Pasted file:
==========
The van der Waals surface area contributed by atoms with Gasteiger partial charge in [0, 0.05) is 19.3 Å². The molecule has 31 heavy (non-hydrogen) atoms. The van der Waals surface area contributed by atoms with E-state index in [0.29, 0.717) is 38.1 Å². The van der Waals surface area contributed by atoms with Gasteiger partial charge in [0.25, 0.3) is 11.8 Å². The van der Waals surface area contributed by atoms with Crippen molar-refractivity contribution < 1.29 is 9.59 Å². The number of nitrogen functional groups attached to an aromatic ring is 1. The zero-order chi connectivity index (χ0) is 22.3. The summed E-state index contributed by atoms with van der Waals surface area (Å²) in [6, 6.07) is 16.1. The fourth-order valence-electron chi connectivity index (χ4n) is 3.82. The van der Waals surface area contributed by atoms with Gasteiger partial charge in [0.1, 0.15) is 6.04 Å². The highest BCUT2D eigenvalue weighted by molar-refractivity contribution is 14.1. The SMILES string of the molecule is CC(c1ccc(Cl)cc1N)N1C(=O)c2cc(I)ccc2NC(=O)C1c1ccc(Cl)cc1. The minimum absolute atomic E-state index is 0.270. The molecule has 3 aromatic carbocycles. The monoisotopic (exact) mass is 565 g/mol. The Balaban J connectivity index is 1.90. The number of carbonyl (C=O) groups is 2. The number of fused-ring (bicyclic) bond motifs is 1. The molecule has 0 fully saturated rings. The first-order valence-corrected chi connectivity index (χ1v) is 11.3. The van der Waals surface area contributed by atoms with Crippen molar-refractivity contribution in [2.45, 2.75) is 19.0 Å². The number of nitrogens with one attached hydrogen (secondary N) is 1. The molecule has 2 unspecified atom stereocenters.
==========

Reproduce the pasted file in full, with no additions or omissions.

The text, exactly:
The van der Waals surface area contributed by atoms with Gasteiger partial charge in [0, 0.05) is 19.3 Å². The molecule has 31 heavy (non-hydrogen) atoms. The van der Waals surface area contributed by atoms with E-state index in [0.29, 0.717) is 38.1 Å². The van der Waals surface area contributed by atoms with Gasteiger partial charge in [0.25, 0.3) is 11.8 Å². The van der Waals surface area contributed by atoms with Crippen molar-refractivity contribution < 1.29 is 9.59 Å². The number of nitrogen functional groups attached to an aromatic ring is 1. The zero-order chi connectivity index (χ0) is 22.3. The summed E-state index contributed by atoms with van der Waals surface area (Å²) in [6, 6.07) is 16.1. The fourth-order valence-electron chi connectivity index (χ4n) is 3.82. The van der Waals surface area contributed by atoms with Gasteiger partial charge in [0.1, 0.15) is 6.04 Å². The highest BCUT2D eigenvalue weighted by molar-refractivity contribution is 14.1. The SMILES string of the molecule is CC(c1ccc(Cl)cc1N)N1C(=O)c2cc(I)ccc2NC(=O)C1c1ccc(Cl)cc1. The minimum absolute atomic E-state index is 0.270. The molecule has 3 aromatic carbocycles. The monoisotopic (exact) mass is 565 g/mol. The Balaban J connectivity index is 1.90. The number of carbonyl (C=O) groups is 2. The number of fused-ring (bicyclic) bond motifs is 1. The molecule has 0 fully saturated rings. The first-order valence-corrected chi connectivity index (χ1v) is 11.3. The van der Waals surface area contributed by atoms with Crippen molar-refractivity contribution in [2.45, 2.75) is 19.0 Å². The number of nitrogens with one attached hydrogen (secondary N) is 1. The molecule has 2 unspecified atom stereocenters.